NT: No. I didn’t study film. I studied humanity, Liberal Arts. Actually, I was a Chinese major, but now I can’t speak Chinese. Laughs. 我不會說了。[I am not able to speak Chinese now.] (XJ: 你說得很好啊。In fact, you speak very well. ) 不好。不好。[Not so well.] You know, a Thai director Apichatpong Weerasethakul won the Palme d’Or in Cannes in 2010 that was really inspiring to me, as he didn’t go to film school, either. He studied architecture in college and his film has a different approach from the regular ones. He adds a new way, a new perspective in film-making. Before, when I was watching Hollywood movies, I didn’t know how to make my own film. There are too much going on: dinosaurs, big ships, CGI. But after watching Uncle Boonmee Who Can Recall His Past Lives, I got the idea that there are other ways to shoot a film, without special effects.
XJ:… Facebook is reported to be one of the top reasons for divorce and break-ups. Tagging and check-in are the undoing.
NT: Yep. Actually, I tried to imitate the Facebook element. When you see the title of each scene, it’s like the caption of a photo when you post photos, sometimes you just write some personal sentence and other people would not understand the personal relationship between you and the photo.
XJ: OK. So you are imaginative and you do hands-on work. Also, you incorporate the virtual community into your own filmmaking.
NT: Yep. I’m a child of the digital era. Laughs. I’m addicted to Facebook. I’m like, a digital kid.
XJ: So you use Facebook every day?
NT: Yeah. Almost every day. (XJ: Voice over from the A. P. Pacharin: Almost all the time!) It’s like, I grow up in the digital era. In my first short film, I also used digital equipment. I have not chance to shoot each film with real film. I think it’s OK to use a digital device to tell a story, because idea matters, the story matters.
XJ: In the film, Oom asks Sai “… did you use film camera?” Sai says “I just use digital camera now, it’s a lot easier to share, to print and it’s not expensive.” It sounds like your words!
NT: Yeah. Something like that. But if you use a film camera to shoot things, you need to take you time because you need to print it out to see. When you shoot something, you have to think. When it takes time, while you are shooting, sometimes, you can memorize it more: Why I took this picture? What was happening at the time while I was shooting? Film camera makes us memorize more.
XJ: You wear Woody Allen glasses, but your film is, by no means, Woody Allen. Do you have some favorite directors?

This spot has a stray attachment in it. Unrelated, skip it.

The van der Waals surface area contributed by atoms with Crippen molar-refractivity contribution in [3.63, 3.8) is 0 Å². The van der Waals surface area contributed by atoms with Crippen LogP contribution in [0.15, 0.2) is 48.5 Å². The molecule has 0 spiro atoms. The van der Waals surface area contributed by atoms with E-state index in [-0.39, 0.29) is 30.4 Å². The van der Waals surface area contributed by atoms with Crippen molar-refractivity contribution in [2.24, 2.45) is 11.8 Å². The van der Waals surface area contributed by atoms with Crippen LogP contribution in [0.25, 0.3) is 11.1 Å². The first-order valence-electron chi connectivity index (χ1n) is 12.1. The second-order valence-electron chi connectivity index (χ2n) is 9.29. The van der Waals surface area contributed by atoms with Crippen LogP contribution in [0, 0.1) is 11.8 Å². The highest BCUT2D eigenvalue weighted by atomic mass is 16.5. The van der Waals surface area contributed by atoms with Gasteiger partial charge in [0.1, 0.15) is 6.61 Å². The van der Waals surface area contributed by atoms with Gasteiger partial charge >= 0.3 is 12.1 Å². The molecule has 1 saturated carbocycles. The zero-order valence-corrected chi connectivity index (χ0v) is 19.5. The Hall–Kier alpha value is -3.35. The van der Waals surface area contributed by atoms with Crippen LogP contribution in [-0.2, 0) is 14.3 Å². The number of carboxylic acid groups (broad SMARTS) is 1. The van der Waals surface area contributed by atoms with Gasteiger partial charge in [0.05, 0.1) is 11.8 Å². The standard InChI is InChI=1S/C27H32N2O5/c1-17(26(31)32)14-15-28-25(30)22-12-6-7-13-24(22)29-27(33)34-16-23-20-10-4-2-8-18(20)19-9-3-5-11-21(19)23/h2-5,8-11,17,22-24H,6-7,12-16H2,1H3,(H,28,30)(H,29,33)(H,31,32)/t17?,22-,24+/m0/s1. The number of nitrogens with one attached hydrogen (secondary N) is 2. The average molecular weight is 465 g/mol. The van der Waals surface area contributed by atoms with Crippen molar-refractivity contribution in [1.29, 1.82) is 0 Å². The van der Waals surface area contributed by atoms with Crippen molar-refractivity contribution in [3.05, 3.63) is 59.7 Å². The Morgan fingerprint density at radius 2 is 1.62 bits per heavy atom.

NT: Yes, but it changes every day. At the moment, what pops up is Harmony Korine, the director of Gummo. He’s also got a film in this festival: Spring Breaker. His films are quite raw and it’s quite underground. I love him because he always creates something new. Sometimes, his film is very boring. Before Spring Breaker, he made Trash Humpers, something like that.
He always creates something new and very bold, to me. And I think it’s good spirits for the film-maker to always create something new and don’t fear to fail. Because, sometimes, his new film doesn’t work, but I always expect one new film from him. Always. Because I know he’ll always do something (XJ: Challenging) Yeah. I love challenges. I think it’s good for me because he’s the one who can challenge himself to go to new territories. To create something new to defy our tradition. Also, there are some Hollywood directors that I like: Cameron Crowe, director of Jerry Maguire because I also like narrative films. I also love Roy Andersson, from Sweden. And Tsai Ming-liang.
XJ: It’s like, for other people, those are just grapes, OK, we eat grapes or dry grapes, but you make the grapes into wine. We use Facebook every day and we are addicted, too, but we didn’t think “Yeah, we can make it into a film or distill an idea out of it.” So in that sense, I think you are a young philosopher. What kind of books do you read? Do you read a lot?
NT: Em. Mostly it’s Thai book. But I always read non-fiction book so that I can go into the real source of human. I don’t read fiction book much because it’s like something that has been digested by some author already and we can only get the method from the author. But if we read non-fiction book, it leaves space for us to think or to analyze about it.
Mostly, there is no specific topic for me: it changes over the years. Like this year, I am interested in design or printing. I try to read various topics because I know when you write a script, you need to know many things: I try to read the things that I never knew. Sometimes it’s about economics, sometimes it’s about philosophy.